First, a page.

Last week I went to a humor workshop at the Toronto Storytelling Festival, given by Alan Shain who is a standup comedian and storyteller with cerebral palsy. Shain has a serious gift for flipping heavy subjects on their backsides. As somebody who labors to speak and has spent his life in a wheelchair, he finds material for comedy every day of his life. He gave us a few examples, like the time he went to a restaurant with his brother. The waiter came along and spoke only to his brother. “How many menus would you like?” he asked. Alan piped up, “Well there are two of us here so give us four!”

After he told the story, Alan confessed that he didn’t think of the line in the moment. It came to him later on, when he was thinking about what he would have liked to have said. That’s how you work with your material, he explained. Go back over the ugly stuff and think of what you would have liked to have said in that moment. Stretch it out. Exaggerate.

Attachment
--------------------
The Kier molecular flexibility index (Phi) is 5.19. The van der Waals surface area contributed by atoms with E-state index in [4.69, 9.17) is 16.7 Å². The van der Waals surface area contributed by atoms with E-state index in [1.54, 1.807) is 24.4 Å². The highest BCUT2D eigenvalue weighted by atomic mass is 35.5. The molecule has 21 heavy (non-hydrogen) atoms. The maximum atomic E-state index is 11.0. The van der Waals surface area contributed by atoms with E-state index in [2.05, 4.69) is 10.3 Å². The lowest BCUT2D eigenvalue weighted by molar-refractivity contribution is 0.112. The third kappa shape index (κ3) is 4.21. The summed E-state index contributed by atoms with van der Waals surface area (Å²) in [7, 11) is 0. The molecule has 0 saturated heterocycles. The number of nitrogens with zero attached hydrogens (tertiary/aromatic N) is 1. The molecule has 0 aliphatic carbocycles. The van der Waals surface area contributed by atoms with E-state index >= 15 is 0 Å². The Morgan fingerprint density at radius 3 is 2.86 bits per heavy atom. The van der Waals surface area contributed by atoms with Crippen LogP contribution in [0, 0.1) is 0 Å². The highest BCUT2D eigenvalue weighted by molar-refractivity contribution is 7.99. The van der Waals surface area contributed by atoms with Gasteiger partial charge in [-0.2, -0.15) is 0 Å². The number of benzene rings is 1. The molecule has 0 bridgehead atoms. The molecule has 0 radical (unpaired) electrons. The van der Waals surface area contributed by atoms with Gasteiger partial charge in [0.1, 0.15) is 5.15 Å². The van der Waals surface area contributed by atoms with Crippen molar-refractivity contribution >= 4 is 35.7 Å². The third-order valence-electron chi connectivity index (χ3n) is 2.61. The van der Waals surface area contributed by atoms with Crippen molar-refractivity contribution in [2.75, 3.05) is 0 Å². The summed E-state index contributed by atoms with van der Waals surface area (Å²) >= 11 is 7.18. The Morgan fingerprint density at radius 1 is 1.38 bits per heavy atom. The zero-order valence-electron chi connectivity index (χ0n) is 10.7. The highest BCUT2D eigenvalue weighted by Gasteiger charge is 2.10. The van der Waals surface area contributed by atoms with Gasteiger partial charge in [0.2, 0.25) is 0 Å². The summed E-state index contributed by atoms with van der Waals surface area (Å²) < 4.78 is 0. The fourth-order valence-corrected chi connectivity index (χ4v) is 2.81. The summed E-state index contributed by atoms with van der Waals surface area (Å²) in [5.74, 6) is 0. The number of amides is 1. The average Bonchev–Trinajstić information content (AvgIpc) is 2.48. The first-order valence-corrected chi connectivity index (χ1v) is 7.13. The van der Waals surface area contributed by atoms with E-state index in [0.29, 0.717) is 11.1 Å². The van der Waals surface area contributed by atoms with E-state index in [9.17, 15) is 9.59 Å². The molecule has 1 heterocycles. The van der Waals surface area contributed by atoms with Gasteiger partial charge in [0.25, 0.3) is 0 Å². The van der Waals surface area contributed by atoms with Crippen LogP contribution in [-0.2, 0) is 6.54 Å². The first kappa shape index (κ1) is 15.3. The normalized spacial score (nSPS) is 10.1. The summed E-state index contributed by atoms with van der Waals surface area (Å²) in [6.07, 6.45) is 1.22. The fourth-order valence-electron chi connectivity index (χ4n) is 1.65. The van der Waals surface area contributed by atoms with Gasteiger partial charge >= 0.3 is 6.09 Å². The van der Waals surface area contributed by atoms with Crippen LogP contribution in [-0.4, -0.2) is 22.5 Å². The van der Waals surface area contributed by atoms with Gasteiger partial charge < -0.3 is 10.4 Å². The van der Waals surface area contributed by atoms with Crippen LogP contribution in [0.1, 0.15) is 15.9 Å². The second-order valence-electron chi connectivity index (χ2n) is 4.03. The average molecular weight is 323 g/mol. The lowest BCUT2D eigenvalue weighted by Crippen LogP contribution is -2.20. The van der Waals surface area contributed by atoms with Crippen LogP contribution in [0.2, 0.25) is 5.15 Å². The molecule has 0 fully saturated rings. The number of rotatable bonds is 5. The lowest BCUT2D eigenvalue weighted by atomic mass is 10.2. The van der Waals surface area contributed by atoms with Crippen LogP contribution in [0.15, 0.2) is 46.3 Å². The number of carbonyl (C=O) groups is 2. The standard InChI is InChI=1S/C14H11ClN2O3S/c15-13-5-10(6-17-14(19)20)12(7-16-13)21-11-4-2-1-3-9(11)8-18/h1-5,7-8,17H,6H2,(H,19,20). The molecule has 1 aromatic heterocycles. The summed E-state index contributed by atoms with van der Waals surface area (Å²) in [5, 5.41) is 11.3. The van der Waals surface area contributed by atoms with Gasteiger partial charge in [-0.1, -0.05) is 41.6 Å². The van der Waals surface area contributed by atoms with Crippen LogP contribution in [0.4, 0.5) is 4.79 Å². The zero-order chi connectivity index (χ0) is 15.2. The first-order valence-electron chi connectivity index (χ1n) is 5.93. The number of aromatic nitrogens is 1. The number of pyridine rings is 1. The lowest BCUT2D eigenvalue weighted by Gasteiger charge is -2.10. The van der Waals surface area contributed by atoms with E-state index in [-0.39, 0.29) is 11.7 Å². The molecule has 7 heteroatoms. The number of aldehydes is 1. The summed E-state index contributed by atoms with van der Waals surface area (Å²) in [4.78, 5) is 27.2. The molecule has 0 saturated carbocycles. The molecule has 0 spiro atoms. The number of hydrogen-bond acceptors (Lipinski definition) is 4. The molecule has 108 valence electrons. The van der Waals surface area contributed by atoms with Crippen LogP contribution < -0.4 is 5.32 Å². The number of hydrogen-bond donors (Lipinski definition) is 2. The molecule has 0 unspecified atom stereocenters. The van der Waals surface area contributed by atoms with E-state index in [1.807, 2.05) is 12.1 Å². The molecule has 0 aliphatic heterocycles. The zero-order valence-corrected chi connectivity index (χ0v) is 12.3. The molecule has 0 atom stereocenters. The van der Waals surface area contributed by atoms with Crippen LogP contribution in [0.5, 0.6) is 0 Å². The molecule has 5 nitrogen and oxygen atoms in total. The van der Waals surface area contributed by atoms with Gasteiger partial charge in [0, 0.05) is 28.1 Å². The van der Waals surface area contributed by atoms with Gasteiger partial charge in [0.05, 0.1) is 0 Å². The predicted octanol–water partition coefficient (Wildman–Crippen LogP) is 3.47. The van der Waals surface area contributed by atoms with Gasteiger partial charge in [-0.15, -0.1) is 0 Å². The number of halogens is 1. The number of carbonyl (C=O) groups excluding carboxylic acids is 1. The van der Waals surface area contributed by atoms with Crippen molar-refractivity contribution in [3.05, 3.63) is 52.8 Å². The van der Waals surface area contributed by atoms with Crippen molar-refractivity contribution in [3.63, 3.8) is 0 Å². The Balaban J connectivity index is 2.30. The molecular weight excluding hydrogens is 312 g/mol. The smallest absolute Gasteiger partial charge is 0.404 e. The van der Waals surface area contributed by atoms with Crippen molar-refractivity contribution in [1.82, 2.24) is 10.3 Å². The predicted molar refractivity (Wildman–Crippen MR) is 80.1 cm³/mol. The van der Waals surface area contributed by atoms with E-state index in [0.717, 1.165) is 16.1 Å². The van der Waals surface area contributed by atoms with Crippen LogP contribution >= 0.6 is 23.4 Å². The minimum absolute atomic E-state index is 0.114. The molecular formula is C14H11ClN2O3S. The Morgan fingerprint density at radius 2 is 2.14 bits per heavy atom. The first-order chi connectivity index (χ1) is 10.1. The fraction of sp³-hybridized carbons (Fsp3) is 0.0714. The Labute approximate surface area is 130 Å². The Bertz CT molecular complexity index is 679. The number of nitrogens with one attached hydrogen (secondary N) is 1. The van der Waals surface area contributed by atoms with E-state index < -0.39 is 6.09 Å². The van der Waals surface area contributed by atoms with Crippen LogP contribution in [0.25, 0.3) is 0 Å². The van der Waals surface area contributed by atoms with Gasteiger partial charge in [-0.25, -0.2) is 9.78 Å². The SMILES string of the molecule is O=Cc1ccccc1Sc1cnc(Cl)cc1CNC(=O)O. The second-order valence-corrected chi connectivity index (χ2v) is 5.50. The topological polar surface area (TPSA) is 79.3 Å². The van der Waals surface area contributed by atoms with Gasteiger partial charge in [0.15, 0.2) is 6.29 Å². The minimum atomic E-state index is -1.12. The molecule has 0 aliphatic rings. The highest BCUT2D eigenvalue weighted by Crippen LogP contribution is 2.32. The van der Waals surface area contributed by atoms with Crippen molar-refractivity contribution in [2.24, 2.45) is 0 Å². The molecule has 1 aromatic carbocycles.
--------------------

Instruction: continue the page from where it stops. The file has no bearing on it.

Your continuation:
To give us a firsthand experience, he asked us to consider something that really bugs us. Stuff we tend to rant about. “Now,” he said, “Rant to one another on the subject for two minutes.” When we were done, he instructed us to do the rant again, only this time, to say it “as if the thing you hate is something you absolutely love.” Like, it’s the best thing in the world to be treated as if you don’t even exist. I mean, consider the possibilities of being invisible!

I expressed the joy of sitting for two hours in the doctor’s office pressed into a crowd of people coughing into the tiny airspace while the woman next to me is on her cell phone firing an employee. I mean, who wouldn’t want a front row seat to THAT?

Somewhere in the middle of the workshop it dawned on me that the heaviest stuff of life has the best comedic potential. And that, in a nutshell, is why I draw cartoons!









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